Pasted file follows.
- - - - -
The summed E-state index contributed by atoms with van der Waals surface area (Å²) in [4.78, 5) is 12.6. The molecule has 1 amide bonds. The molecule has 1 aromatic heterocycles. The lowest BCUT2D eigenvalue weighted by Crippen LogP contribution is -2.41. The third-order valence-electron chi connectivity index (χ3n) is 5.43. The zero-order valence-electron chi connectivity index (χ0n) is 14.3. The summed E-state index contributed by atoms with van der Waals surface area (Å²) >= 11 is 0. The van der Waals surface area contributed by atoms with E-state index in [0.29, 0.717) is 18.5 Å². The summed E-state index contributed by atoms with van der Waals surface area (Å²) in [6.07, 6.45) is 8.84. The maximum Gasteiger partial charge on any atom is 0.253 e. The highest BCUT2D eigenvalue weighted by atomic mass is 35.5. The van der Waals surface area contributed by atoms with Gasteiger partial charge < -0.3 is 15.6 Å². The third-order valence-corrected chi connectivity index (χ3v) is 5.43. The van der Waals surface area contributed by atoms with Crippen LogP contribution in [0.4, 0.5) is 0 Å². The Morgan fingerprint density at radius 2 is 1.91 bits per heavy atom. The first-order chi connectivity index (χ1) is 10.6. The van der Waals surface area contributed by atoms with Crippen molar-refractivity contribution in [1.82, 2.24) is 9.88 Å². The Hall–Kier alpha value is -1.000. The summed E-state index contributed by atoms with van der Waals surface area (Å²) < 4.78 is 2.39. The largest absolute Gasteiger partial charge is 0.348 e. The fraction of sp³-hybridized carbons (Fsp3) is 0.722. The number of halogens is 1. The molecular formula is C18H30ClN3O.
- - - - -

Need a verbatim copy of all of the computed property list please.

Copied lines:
The summed E-state index contributed by atoms with van der Waals surface area (Å²) in [4.78, 5) is 12.6. The molecule has 1 amide bonds. The molecule has 1 aromatic heterocycles. The lowest BCUT2D eigenvalue weighted by Crippen LogP contribution is -2.41. The third-order valence-electron chi connectivity index (χ3n) is 5.43. The zero-order valence-electron chi connectivity index (χ0n) is 14.3. The summed E-state index contributed by atoms with van der Waals surface area (Å²) >= 11 is 0. The van der Waals surface area contributed by atoms with E-state index in [0.29, 0.717) is 18.5 Å². The summed E-state index contributed by atoms with van der Waals surface area (Å²) in [6.07, 6.45) is 8.84. The maximum Gasteiger partial charge on any atom is 0.253 e. The highest BCUT2D eigenvalue weighted by atomic mass is 35.5. The van der Waals surface area contributed by atoms with Gasteiger partial charge < -0.3 is 15.6 Å². The third-order valence-corrected chi connectivity index (χ3v) is 5.43. The van der Waals surface area contributed by atoms with Crippen LogP contribution in [0.4, 0.5) is 0 Å². The Morgan fingerprint density at radius 2 is 1.91 bits per heavy atom. The first-order chi connectivity index (χ1) is 10.6. The van der Waals surface area contributed by atoms with Crippen molar-refractivity contribution in [1.82, 2.24) is 9.88 Å². The Hall–Kier alpha value is -1.000. The summed E-state index contributed by atoms with van der Waals surface area (Å²) < 4.78 is 2.39. The largest absolute Gasteiger partial charge is 0.348 e. The fraction of sp³-hybridized carbons (Fsp3) is 0.722. The number of halogens is 1. The molecular formula is C18H30ClN3O.